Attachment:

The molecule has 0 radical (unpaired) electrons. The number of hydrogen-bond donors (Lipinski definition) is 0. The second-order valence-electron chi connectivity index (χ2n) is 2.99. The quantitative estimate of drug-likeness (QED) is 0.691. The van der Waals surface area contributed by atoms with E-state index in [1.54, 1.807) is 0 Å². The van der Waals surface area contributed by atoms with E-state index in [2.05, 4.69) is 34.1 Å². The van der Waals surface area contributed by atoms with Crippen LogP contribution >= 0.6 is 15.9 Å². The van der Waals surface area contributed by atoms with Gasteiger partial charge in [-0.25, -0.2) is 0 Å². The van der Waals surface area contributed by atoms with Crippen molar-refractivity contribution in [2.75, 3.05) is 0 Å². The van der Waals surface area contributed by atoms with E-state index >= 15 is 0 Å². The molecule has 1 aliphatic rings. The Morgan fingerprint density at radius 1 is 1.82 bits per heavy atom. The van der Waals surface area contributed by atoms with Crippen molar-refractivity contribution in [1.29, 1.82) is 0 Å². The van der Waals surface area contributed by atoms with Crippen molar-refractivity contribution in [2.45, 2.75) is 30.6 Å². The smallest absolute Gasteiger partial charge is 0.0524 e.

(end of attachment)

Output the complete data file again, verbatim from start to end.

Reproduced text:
The molecule has 0 radical (unpaired) electrons. The number of hydrogen-bond donors (Lipinski definition) is 0. The second-order valence-electron chi connectivity index (χ2n) is 2.99. The quantitative estimate of drug-likeness (QED) is 0.691. The van der Waals surface area contributed by atoms with E-state index in [1.54, 1.807) is 0 Å². The van der Waals surface area contributed by atoms with E-state index in [2.05, 4.69) is 34.1 Å². The van der Waals surface area contributed by atoms with Crippen LogP contribution >= 0.6 is 15.9 Å². The van der Waals surface area contributed by atoms with Gasteiger partial charge in [-0.25, -0.2) is 0 Å². The van der Waals surface area contributed by atoms with Crippen molar-refractivity contribution in [2.75, 3.05) is 0 Å². The van der Waals surface area contributed by atoms with E-state index >= 15 is 0 Å². The molecule has 1 aliphatic rings. The Morgan fingerprint density at radius 1 is 1.82 bits per heavy atom. The van der Waals surface area contributed by atoms with Crippen molar-refractivity contribution in [1.29, 1.82) is 0 Å². The van der Waals surface area contributed by atoms with Crippen molar-refractivity contribution in [2.45, 2.75) is 30.6 Å². The smallest absolute Gasteiger partial charge is 0.0524 e.